Last Updated on May 8, 2015, by eNotes Editorial. Word Count: 904
There have been numerous transformations of the story of Guy of Warwick since the thirteenth century to suit changing tastes or commercial necessity. What has remained constant is the hero’s development from a self-absorbed, worldly person, to a mature individual, to a near saint. Clearly a patchwork composition, with diverse romance motifs following each other in loose sequence, Guy of Warwick has many themes that could easily be eliminated or transposed. This patchwork character, according to some critics, actually contributes to the epic’s popularity.
Inventive poets who worked on versions of Guy of Warwick throughout the centuries put the work through many transformations in response to audience taste. For instance, the battle descriptions, long established in French romance, are modified to harmonize with English tradition. Elizabethans found their greatest interest was in the English history. In the nineteenth and twentieth centuries, children happily read it as a fairy tale, with Guy’s fantastic accomplishments receiving emphasis.
Perhaps in real life many a war-weary hero must have similarly renounced the world. Some critics believe, however, that the larger-than-life legend of Guy of Warwick was initially the product of monastic imagination at work to suit the religious orientation of the clergy. Many editorial changes can be observed in the second half of the epic poem, which tells of Guy’s spiritual journey. In the second half, the change in the meter and tail-rhyme stanzas indicate that the new section is quite independent of the first. It would seem that, in content and form, English authors saw no objection to hybrid stories if they served nationalistic or religious purposes.
The Middle English romances and legends, from the period of their great flourishing between 1280 and 1380, are marked with common themes such as rejection, exile, constancy, and reward. This homogeneity in observing literary conventions is the “grammar” of Middle Ages romance. The same plot pattern, situations, and phrases recur. The reason for this homogeneity is to be found in the social context of Middle English romance.
In this sense, Guy of Warwick is like other romances of legendary English heroes such as King Horn, Havelok the Dane, Bevis of Hampton, and Richard the Lionhearted. They have in common their indomitable chivalric knights, disdainful fair ladies, adventures in distant lands, brave and numerous enemies, and, finally, success in love. There are supernatural elements such as dragons and giants. Angels give warnings against vicious animals and hostile humans. When the story threatens to get dull, gigantic champions appear, such as the Saracen Amoraunt or the Ethiopian giant.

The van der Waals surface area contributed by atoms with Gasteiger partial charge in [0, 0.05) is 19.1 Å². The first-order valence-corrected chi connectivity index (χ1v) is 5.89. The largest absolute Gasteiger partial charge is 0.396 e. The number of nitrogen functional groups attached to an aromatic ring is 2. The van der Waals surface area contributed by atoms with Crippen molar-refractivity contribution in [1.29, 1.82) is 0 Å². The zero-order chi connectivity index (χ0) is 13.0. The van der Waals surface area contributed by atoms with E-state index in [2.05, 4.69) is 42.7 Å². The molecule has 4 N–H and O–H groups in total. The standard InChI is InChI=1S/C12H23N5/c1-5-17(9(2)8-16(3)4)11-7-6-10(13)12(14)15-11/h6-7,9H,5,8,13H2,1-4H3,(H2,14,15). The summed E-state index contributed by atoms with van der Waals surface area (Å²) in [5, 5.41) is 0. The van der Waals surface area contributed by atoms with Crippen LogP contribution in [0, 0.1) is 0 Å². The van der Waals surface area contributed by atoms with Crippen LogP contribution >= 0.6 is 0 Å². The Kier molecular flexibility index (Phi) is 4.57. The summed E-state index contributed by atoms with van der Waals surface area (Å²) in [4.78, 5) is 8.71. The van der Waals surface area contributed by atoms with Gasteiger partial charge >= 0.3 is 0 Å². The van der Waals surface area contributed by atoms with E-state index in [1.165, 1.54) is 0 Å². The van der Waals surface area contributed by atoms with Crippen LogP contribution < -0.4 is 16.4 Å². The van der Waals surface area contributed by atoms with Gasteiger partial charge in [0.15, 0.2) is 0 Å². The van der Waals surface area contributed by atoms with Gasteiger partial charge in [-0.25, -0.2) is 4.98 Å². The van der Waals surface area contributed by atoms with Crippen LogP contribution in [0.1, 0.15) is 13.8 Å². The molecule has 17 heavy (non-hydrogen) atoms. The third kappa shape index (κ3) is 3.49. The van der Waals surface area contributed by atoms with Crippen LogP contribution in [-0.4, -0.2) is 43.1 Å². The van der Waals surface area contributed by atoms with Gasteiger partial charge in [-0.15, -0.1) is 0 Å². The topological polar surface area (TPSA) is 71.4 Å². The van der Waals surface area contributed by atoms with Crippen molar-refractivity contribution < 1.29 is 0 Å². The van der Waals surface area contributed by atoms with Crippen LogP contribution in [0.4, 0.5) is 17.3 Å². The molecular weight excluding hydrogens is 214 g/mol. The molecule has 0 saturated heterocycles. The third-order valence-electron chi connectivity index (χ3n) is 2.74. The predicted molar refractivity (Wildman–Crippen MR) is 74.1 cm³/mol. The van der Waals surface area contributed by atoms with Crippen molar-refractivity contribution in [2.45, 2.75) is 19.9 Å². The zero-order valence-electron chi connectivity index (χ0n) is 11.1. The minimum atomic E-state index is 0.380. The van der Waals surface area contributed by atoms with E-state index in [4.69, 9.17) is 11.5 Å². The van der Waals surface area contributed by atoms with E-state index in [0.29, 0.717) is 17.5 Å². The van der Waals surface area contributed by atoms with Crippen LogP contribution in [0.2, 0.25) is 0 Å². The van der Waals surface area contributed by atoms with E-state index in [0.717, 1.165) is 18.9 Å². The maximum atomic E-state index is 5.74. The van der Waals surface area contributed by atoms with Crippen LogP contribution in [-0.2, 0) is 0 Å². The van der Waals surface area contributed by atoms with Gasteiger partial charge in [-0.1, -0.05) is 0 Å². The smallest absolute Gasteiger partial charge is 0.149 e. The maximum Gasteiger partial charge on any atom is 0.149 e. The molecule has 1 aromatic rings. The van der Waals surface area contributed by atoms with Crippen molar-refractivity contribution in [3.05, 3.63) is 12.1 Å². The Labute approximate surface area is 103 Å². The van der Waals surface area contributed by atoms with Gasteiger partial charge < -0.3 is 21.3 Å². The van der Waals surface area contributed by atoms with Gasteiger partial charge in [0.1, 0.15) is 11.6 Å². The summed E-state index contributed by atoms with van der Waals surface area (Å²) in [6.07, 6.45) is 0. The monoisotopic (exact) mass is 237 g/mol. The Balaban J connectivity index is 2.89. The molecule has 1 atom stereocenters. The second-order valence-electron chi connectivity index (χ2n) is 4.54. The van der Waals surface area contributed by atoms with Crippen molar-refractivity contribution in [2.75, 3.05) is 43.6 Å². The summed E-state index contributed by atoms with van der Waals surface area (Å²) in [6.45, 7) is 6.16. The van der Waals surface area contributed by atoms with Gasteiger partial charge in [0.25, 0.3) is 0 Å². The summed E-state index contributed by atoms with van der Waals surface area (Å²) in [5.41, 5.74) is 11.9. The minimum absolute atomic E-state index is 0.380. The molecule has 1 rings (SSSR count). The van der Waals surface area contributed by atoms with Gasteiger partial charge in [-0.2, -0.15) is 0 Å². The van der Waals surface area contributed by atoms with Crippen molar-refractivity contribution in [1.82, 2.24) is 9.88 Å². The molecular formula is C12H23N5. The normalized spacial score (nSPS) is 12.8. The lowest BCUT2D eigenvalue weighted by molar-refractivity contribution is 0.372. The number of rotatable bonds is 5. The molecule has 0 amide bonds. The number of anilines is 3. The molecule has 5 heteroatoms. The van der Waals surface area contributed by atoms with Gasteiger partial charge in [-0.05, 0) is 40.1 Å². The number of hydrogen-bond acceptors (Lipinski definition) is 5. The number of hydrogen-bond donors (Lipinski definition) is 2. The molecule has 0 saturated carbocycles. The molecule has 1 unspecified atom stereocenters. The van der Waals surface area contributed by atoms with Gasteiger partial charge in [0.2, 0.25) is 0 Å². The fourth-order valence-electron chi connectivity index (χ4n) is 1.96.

In order to enhance exoticism, the author of Guy of Warwick includes fanciful Eastern elements. The hero goes to the relief of Constantinople when it is besieged by the Sultan. Inevitably, he defeats the heathens and demolishes their idols.
Aside from its entertainment value, the story is rooted in the need of the Anglo-Norman nobility to establish a native ancestry with a strong sense of history. Early printers treated it as serious history. William Shakespeare used it as a historical guide to appeal to patriotism.
Until the end of the Renaissance, Guy of Warwick had strong appeal to all English people, for Guy was thought to have saved his country from the Danes. By the middle of the thirteenth century, he was one of the most celebrated heroes of English legend. The story was well chosen to appeal to the new audience. Guy of Warwick is also an early example of bourgeois narratives in which the hero breaks into a higher social milieu through merit.
Guy, a hero of humble birth and a secular careerist, follows a familiar romance pattern. He is scorned by the lady he loves until he has proved himself worthy of knighthood in a series of increasingly hazardous tournaments. Felice is slow to yield. Her fears are not neurotic but socially valid expectations of courtly love. Guy is a model of behavior. Guy’s dedication to his friend Tirri, for instance, is exemplary. Guy’s adventures are supposed to teach the true virtues of worldly and spiritual chivalry and the value of struggle for equity and justice within and beyond the law.
The story effectively shows spiritual development from his victories in tournaments, to victory in battle, to dedication of his life to God. The motivations for his adventures evolve from simple desire to win tournaments to hatred of injustice. In this sense, the two disparate parts of the story gain a unifying purpose: The courtly romance leads to the sainthood legend. Glory of God wins in the end—but this could not be achieved without learning spiritual lessons in worldly contexts.
When Guy reaches a new spiritual level, he has many opportunities to display it. For example, Guy becomes the instrument by which God saves England from the Danes. This victory and Guy’s death are announced by an angel, certifying him as a saint. Miracles take place near him and because of him. Some critics assume the poem was originally written by a cleric or monk who wished to glorify the family of the Earl of Warwick. To appeal to the masses, the anonymous author made the moral explicit through dramatization. The epic sustained its popularity throughout centuries because of its action-packed plot.
Moral and social lessons are skillfully embedded in wild adventures. Guy’s seemingly improbable epiphany captures the imagination. Despite its weaknesses, Guy of Warwick has remained a popular work of literature for centuries.
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